NEW YORK ( TheStreet) -- As summer ends, investors look toward a busy September for economic data and policy to give them direction for the rest of the year.
Conflict in Syria provides a downward catalyst to already fearful markets; but as we move deeper into September, investors will return their focus to monetary policy.
With nonfarm payrolls this Friday, labor market data in September is sure to have a heavy influence on policymakers. As the strength of both growth and the labor force becomes clear, speculation over the future of U.S. monetary policy will begin showing up in financial markets.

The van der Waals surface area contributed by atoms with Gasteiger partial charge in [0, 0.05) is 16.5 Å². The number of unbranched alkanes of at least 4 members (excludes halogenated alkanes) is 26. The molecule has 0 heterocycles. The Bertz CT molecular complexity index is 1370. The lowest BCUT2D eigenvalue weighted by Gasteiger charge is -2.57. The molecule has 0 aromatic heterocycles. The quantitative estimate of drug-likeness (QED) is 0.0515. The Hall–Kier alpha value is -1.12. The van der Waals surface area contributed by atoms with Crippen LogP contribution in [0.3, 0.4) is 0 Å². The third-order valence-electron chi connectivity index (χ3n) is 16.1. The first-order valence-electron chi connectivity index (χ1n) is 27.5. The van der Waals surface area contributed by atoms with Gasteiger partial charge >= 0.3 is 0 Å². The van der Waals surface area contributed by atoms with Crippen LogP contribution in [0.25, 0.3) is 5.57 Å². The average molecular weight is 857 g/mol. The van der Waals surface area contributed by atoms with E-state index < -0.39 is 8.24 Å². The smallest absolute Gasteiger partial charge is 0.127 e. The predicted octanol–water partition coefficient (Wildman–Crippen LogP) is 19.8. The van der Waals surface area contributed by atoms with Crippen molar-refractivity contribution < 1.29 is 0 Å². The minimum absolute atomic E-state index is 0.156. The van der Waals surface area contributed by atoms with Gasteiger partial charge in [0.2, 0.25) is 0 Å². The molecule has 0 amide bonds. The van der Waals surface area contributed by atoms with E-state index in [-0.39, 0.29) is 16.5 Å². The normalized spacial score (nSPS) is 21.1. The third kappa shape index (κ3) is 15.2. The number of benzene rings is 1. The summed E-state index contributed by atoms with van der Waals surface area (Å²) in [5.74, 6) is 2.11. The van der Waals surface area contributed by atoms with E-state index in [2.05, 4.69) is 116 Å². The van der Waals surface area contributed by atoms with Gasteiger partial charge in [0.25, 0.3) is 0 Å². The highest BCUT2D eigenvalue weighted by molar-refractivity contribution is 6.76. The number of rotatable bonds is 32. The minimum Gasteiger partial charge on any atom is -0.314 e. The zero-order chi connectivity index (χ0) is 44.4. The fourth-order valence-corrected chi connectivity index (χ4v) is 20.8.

(UUP). The U.S. dollar has seen a massive selloff to yearly lows over the past few months as the market fled uncertainty in favor of more stable currencies, such as the yen and euro. What looks to be taking place now is the bid higher of the dollar. Investor's see that although monetary stimulus has not been as effective as many would like in the real economy, it has acted just as expected for financial markets. Equity markets and sentiment are approaching all-time highs, which gives policymakers room for reining in stimulus at the September Federal Reserve meeting. This turn in policy should provide strong justification for a correction lower in riskier assets. The U.S. dollar should spike higher as conflict in Syria remains and investors begin pricing in tighter policy. The next chart is of iShares Barclays 20+ Year Treasury Bond (TLT). Long-dated treasury bonds have sold off alongside the dollar as uncertainty over future monetary policy dominated investors' minds for much of the year. As the conflict in Syria grew, the market began hedging risk by buying the safety U.S. treasuries provide. Although this move was unrelated to monetary policy, it did provide a pullback leading up to the September Fed meeting. The downward trend in long-dated treasuries has only slightly been broken, and increasing tension in North Africa could push bond prices up higher. However, the downtrend should stay on course as the Fed announces the beginning of tighter policy in late September.